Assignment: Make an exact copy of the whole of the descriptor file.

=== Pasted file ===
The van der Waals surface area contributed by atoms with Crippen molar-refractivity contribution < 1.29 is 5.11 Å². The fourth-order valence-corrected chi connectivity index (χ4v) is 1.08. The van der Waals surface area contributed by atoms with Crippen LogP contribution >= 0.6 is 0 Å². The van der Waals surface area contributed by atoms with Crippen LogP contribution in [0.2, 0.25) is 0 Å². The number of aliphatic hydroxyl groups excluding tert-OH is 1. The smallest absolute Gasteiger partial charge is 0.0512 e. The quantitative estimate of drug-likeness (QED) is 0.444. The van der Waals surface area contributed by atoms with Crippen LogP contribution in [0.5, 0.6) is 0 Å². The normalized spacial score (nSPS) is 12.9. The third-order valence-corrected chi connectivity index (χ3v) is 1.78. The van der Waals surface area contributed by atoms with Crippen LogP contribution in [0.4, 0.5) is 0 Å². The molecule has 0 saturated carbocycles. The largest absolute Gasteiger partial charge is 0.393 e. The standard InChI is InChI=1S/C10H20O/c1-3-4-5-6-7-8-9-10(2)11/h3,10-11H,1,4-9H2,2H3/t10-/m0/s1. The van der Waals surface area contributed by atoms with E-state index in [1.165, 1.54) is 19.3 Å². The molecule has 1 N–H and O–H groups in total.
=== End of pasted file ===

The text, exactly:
The van der Waals surface area contributed by atoms with Crippen molar-refractivity contribution < 1.29 is 5.11 Å². The fourth-order valence-corrected chi connectivity index (χ4v) is 1.08. The van der Waals surface area contributed by atoms with Crippen LogP contribution >= 0.6 is 0 Å². The van der Waals surface area contributed by atoms with Crippen LogP contribution in [0.2, 0.25) is 0 Å². The number of aliphatic hydroxyl groups excluding tert-OH is 1. The smallest absolute Gasteiger partial charge is 0.0512 e. The quantitative estimate of drug-likeness (QED) is 0.444. The van der Waals surface area contributed by atoms with Crippen LogP contribution in [0.5, 0.6) is 0 Å². The normalized spacial score (nSPS) is 12.9. The third-order valence-corrected chi connectivity index (χ3v) is 1.78. The van der Waals surface area contributed by atoms with Crippen LogP contribution in [0.4, 0.5) is 0 Å². The molecule has 0 saturated carbocycles. The largest absolute Gasteiger partial charge is 0.393 e. The standard InChI is InChI=1S/C10H20O/c1-3-4-5-6-7-8-9-10(2)11/h3,10-11H,1,4-9H2,2H3/t10-/m0/s1. The van der Waals surface area contributed by atoms with E-state index in [1.165, 1.54) is 19.3 Å². The molecule has 1 N–H and O–H groups in total.